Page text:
The capital of Russia is, in fact, a monstrosity, a thing not in nature, a creature of arbitrary and autocratic power, the product of some compelling energy. St. Petersburg was decreed, willed, and brought into existence, over two hundred years ago, by Peter the Great, and it is as truly his city today as it was when he founded it. Peter’s life was a series of herculanean labors. He resolved to Europeanize his people, and only on the shores of the Baltic could he find a clear waterway to connect his empire with western civilization. The warlike Swedes, however, disputed with him the southeru shores of the Baltic. Fighting his way northward, he selected the site for his capital in the midst of the wild marshes at the mouth of the Neva. In 1703 he commenced to build the city. Wherever he built he could only find a foundation by driving piles deep into the oozing earth. This great city really stands upon stilts. When the Isaakovski Cathedral was rebuilt, 1819-58, it cost no less than £200,000 to make a foundation. But the conquest of nature was the easiest part of Peter’s task; he had to conquer human nature also. He had not only to build a city, but to find a population. From hundreds of miles around he drove the inhabitants into his new city. It was as if he had built his stables and drove his herds into them. His little finger was thicker than the loin of Ivan the Terrible. Ivan made them slaves, but Peter was an even severer tyrant—he civilized them! His dead hand is still heavy upon them. Centuries after his death his creative will still prevails. The soft, easy, careless Slavonic nature still groans beneath his coercion. St. Petersburg, the city which is against nature, and which Russians do not love as they love Moscow, not only exists but grows.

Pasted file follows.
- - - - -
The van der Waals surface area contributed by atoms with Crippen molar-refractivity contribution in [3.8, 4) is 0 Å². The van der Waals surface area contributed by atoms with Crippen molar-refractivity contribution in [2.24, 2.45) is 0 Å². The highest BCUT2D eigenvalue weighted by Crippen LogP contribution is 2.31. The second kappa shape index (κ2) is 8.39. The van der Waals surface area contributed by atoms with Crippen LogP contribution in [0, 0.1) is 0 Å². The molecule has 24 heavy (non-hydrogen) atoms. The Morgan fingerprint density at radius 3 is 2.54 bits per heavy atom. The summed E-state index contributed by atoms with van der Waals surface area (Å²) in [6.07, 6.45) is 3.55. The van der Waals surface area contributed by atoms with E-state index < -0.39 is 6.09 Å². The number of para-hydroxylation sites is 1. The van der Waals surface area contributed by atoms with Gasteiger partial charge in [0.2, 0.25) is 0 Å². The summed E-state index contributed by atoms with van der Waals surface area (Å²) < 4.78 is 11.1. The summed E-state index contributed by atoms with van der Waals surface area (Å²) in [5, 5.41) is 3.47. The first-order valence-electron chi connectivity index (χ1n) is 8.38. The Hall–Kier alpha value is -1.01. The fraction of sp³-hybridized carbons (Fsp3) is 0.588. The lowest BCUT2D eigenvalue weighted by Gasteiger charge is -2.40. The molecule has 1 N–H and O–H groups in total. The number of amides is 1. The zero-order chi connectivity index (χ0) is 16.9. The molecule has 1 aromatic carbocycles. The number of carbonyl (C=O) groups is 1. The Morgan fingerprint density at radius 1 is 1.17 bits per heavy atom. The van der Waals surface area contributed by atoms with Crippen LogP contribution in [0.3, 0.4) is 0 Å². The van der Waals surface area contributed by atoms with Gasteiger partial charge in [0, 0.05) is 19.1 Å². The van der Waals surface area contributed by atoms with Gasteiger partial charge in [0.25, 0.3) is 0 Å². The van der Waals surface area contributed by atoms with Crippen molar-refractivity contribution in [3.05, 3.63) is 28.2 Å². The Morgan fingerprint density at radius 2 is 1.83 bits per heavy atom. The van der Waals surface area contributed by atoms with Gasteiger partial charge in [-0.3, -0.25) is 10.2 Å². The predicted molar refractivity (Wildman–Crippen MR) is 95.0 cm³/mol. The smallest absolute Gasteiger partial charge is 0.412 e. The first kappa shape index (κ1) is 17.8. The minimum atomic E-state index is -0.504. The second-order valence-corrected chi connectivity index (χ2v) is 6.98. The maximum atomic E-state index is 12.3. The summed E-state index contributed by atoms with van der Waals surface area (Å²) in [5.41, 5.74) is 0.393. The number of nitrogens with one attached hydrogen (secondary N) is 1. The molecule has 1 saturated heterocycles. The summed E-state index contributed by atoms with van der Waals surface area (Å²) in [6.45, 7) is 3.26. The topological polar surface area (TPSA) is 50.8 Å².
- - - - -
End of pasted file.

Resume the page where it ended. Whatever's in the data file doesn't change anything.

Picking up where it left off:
Standing beside some of the monstrous monuments of power which abound throughout the city one feels the savagery of its inhuman greatness. The Pyramids, the Winged Bulls of Assyria, and the monoliths of Stonehenge exhibit the same extravagance of power. This ostentatious affection of omnipotence and eternity has its design, spiritual rather than physical. It is the visible symbol creating in the minds of an imaginative people a superstitious veneration for the power behind it, a fatalistic resignation, a deep sense of the futility of resistance and revolt. Many a general and governor who has fallen a victim to the revenge of the revolutionists, has counted for less in the maintenance of the autocracy than do the Colonnade of St. Isaac’s, the Pillar of Alexander, and the riven boulder on which rests the statue of Peter the Great.